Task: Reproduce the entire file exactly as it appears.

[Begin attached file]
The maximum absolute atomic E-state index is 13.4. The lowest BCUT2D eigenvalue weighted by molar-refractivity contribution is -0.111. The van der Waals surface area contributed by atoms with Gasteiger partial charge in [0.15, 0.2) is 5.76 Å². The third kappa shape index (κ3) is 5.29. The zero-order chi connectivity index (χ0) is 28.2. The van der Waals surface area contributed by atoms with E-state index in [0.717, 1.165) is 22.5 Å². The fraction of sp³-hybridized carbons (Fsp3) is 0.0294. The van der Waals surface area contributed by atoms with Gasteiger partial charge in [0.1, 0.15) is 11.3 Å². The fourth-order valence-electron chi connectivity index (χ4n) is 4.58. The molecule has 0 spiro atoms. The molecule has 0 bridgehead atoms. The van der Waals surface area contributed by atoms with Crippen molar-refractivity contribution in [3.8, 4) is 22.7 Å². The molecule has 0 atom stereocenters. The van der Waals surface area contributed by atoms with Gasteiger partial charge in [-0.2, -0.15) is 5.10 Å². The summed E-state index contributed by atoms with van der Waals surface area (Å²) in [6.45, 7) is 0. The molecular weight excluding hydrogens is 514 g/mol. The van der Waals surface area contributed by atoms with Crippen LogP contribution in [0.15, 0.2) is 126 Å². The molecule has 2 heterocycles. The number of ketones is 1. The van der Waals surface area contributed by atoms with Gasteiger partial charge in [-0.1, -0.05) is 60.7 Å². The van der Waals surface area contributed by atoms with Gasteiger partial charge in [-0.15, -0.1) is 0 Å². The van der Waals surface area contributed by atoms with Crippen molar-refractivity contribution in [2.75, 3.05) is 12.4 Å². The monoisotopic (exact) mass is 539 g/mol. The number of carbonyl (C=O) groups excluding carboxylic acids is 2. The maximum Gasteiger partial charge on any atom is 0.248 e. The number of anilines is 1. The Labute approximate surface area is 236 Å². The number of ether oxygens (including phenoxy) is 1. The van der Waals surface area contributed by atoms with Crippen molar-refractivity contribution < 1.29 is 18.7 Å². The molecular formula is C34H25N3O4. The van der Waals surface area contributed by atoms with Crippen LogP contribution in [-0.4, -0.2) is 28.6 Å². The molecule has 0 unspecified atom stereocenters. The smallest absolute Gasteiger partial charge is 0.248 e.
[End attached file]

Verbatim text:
The maximum absolute atomic E-state index is 13.4. The lowest BCUT2D eigenvalue weighted by molar-refractivity contribution is -0.111. The van der Waals surface area contributed by atoms with Gasteiger partial charge in [0.15, 0.2) is 5.76 Å². The third kappa shape index (κ3) is 5.29. The zero-order chi connectivity index (χ0) is 28.2. The van der Waals surface area contributed by atoms with E-state index in [0.717, 1.165) is 22.5 Å². The fraction of sp³-hybridized carbons (Fsp3) is 0.0294. The van der Waals surface area contributed by atoms with Gasteiger partial charge in [0.1, 0.15) is 11.3 Å². The fourth-order valence-electron chi connectivity index (χ4n) is 4.58. The molecule has 0 spiro atoms. The molecule has 0 bridgehead atoms. The van der Waals surface area contributed by atoms with Crippen molar-refractivity contribution in [3.8, 4) is 22.7 Å². The molecule has 0 atom stereocenters. The van der Waals surface area contributed by atoms with Gasteiger partial charge in [-0.2, -0.15) is 5.10 Å². The summed E-state index contributed by atoms with van der Waals surface area (Å²) in [6.45, 7) is 0. The molecular weight excluding hydrogens is 514 g/mol. The van der Waals surface area contributed by atoms with Crippen LogP contribution in [0.15, 0.2) is 126 Å². The molecule has 2 heterocycles. The number of ketones is 1. The van der Waals surface area contributed by atoms with Gasteiger partial charge in [-0.1, -0.05) is 60.7 Å². The van der Waals surface area contributed by atoms with Gasteiger partial charge in [-0.15, -0.1) is 0 Å². The van der Waals surface area contributed by atoms with Crippen molar-refractivity contribution in [2.75, 3.05) is 12.4 Å². The monoisotopic (exact) mass is 539 g/mol. The number of carbonyl (C=O) groups excluding carboxylic acids is 2. The maximum Gasteiger partial charge on any atom is 0.248 e. The number of anilines is 1. The Labute approximate surface area is 236 Å². The number of ether oxygens (including phenoxy) is 1. The van der Waals surface area contributed by atoms with Crippen molar-refractivity contribution < 1.29 is 18.7 Å². The molecular formula is C34H25N3O4. The van der Waals surface area contributed by atoms with Crippen LogP contribution in [-0.4, -0.2) is 28.6 Å². The molecule has 0 unspecified atom stereocenters. The smallest absolute Gasteiger partial charge is 0.248 e.